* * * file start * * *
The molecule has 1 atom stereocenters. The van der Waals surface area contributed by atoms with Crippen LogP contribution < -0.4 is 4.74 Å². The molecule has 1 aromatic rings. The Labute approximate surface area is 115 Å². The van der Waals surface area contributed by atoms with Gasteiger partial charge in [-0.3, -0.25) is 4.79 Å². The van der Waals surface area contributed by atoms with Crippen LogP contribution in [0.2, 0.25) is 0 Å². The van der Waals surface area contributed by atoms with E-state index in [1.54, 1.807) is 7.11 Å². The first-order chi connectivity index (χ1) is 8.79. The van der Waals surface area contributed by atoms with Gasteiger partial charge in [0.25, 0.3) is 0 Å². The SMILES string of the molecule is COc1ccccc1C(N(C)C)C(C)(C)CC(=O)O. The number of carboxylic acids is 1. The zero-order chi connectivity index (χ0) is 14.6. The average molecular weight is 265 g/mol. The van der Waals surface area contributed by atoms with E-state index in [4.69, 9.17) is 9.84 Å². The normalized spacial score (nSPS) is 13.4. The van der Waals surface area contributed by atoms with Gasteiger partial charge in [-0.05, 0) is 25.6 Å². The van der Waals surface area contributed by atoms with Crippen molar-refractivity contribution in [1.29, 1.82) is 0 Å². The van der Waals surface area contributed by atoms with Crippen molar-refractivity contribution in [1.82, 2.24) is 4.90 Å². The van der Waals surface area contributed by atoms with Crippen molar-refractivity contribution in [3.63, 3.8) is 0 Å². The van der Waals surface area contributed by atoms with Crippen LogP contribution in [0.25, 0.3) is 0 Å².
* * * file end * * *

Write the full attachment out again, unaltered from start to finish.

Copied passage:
The molecule has 1 atom stereocenters. The van der Waals surface area contributed by atoms with Crippen LogP contribution < -0.4 is 4.74 Å². The molecule has 1 aromatic rings. The Labute approximate surface area is 115 Å². The van der Waals surface area contributed by atoms with Gasteiger partial charge in [-0.3, -0.25) is 4.79 Å². The van der Waals surface area contributed by atoms with Crippen LogP contribution in [0.2, 0.25) is 0 Å². The van der Waals surface area contributed by atoms with E-state index in [1.54, 1.807) is 7.11 Å². The first-order chi connectivity index (χ1) is 8.79. The van der Waals surface area contributed by atoms with Gasteiger partial charge in [0.25, 0.3) is 0 Å². The SMILES string of the molecule is COc1ccccc1C(N(C)C)C(C)(C)CC(=O)O. The number of carboxylic acids is 1. The zero-order chi connectivity index (χ0) is 14.6. The average molecular weight is 265 g/mol. The van der Waals surface area contributed by atoms with E-state index in [4.69, 9.17) is 9.84 Å². The normalized spacial score (nSPS) is 13.4. The van der Waals surface area contributed by atoms with Gasteiger partial charge in [-0.05, 0) is 25.6 Å². The van der Waals surface area contributed by atoms with Crippen molar-refractivity contribution in [1.29, 1.82) is 0 Å². The van der Waals surface area contributed by atoms with Crippen molar-refractivity contribution in [1.82, 2.24) is 4.90 Å². The van der Waals surface area contributed by atoms with Crippen molar-refractivity contribution in [3.63, 3.8) is 0 Å². The van der Waals surface area contributed by atoms with Crippen LogP contribution in [0.25, 0.3) is 0 Å².